Yet what if our deepest happiness comes through the disillusionment of the separate sense of self? What if the nagging sense of lack, emptiness, and disconnection that so many of us experience, albeit subtly, is an inevitable existential consequence of misidentifying as a discrete somebody? What if a causeless joy and profound inner freedom are our natural birthright, available to anyone willing and able to undergo the pangs of a “second birth?”

There is an emerging possibility in the dialogue we call psychotherapy to take a step beyond the repair and improvement of the self, as important as this is. Instead of being a step forward, however, it is a step back, a deepening and settling in and down. This movement of attention back to its source in and as unconditioned awareness is accompanied by a flowering of presence, quiet joy, profound peace and deep connection.

While in principle there are no preconditions for the recognition of our deepest nature and it is not uncommon to have a brief glimpse of it, in practice it is very difficult to sustain this awareness when one’s inner sense of self lacks some degree of stability and coherence. Letting go into the “groundless ground” of Being or no-self can be profoundly destabilizing and terrifying, somewhat like being in a major earthquake. People who have experienced early trauma and/or absent and disorganized emotional attachments (bonds) will often need to do careful reparative work to establish a functional resilience before their system can tolerate such a major letting go.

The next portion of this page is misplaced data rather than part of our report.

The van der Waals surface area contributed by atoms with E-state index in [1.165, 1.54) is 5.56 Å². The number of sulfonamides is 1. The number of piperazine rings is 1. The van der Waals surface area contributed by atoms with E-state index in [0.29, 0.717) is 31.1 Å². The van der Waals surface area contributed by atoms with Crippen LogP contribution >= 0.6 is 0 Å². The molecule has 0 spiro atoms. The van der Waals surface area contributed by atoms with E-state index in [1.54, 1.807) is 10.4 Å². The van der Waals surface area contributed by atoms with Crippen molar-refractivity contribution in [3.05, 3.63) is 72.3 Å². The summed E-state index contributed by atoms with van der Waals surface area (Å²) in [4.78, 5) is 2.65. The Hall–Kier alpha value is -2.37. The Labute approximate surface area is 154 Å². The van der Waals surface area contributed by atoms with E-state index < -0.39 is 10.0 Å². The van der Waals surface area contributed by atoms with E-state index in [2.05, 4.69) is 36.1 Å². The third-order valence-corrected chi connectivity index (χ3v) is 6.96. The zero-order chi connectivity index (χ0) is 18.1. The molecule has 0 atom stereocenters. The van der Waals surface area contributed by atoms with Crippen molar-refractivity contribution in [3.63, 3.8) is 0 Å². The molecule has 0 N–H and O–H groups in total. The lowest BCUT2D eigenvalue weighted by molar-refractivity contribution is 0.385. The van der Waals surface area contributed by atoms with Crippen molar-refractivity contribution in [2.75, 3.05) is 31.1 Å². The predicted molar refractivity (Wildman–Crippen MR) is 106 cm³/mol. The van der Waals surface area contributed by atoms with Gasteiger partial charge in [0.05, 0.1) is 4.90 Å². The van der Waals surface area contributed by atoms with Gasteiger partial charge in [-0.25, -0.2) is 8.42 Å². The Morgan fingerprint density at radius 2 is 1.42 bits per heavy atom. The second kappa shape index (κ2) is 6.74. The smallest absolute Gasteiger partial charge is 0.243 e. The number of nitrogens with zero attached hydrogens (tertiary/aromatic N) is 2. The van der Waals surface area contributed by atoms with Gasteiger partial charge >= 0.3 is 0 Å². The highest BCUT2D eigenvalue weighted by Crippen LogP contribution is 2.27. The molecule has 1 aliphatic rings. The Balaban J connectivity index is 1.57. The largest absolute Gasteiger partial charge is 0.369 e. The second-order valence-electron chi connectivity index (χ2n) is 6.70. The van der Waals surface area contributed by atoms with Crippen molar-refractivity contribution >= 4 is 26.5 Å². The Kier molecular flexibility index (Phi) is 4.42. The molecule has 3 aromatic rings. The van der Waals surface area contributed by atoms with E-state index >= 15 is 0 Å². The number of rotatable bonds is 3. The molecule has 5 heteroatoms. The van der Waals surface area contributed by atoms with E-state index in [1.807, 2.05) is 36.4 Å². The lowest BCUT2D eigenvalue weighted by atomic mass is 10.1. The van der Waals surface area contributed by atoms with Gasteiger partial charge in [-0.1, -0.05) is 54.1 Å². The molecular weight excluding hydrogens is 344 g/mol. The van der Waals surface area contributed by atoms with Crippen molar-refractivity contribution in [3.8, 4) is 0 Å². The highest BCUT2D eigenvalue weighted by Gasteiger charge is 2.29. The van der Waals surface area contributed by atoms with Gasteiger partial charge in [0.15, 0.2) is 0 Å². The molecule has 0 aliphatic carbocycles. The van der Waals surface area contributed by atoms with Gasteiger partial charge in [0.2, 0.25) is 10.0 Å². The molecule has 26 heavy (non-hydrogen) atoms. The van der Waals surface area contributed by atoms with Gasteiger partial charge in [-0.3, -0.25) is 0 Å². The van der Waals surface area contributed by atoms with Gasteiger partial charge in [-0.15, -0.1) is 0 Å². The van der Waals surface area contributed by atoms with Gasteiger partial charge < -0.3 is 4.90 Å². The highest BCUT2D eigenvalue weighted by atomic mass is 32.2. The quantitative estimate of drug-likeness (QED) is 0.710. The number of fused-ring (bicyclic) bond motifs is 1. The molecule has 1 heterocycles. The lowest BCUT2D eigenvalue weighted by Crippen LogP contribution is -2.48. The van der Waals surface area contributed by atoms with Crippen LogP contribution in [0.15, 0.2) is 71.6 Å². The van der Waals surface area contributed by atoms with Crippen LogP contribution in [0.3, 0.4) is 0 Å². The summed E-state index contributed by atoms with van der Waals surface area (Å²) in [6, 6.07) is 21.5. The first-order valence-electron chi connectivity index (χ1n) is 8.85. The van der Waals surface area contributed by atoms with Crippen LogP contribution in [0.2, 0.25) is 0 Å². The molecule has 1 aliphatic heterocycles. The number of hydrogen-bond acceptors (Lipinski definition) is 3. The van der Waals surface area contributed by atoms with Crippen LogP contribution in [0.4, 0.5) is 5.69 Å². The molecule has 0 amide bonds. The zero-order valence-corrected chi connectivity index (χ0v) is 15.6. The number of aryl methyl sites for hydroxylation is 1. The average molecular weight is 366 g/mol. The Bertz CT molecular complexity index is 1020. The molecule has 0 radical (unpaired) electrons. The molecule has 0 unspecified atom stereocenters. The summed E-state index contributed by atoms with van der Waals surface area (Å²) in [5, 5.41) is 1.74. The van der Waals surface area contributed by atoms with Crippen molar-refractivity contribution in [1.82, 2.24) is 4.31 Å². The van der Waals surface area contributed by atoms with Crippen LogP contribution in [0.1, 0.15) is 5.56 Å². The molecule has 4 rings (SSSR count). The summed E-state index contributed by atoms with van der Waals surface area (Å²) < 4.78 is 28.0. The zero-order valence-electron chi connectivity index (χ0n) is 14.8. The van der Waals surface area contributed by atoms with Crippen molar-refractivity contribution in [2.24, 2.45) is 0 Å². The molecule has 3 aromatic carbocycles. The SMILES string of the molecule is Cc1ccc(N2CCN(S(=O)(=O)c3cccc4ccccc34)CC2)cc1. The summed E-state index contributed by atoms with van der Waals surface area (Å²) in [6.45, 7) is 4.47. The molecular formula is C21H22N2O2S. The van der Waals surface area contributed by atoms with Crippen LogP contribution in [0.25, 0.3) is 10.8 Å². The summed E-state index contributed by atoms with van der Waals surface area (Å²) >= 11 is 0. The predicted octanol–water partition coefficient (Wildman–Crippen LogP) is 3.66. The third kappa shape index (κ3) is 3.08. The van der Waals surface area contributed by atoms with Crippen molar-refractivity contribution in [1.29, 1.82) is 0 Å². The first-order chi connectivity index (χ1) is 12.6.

Good psychotherapy and disciplines of attention training can play a vital role in supporting the experience of inner calm and resilience. The potential pitfall of trying to fix or improve the self, however, is that it becomes an endless project in itself. After all, what is there that couldn’t use some improvement within each of us? This could keep us occupied for quite some time. As my teacher Jean Klein would sometimes say, “The car is still stuck in the garage.” It is very easy for attention to be seduced and distracted from facing the underlying falseness of the constructed self, even a relatively authentic and well-adjusted one!

Of course, many people are not ready or even interested in exploring beyond the apparently safe, though sometimes rather miserable, confines of their familiar (and familial) self. This is not a problem. Yet it is important that someone who wants to look really deeply into who they are beyond all stories and images be able to work with a therapist or teacher who knows the territory well enough first-hand. A psychotherapist who is oriented in this way brings the additional capacity to work skillfully with difficult emotional and somatic states.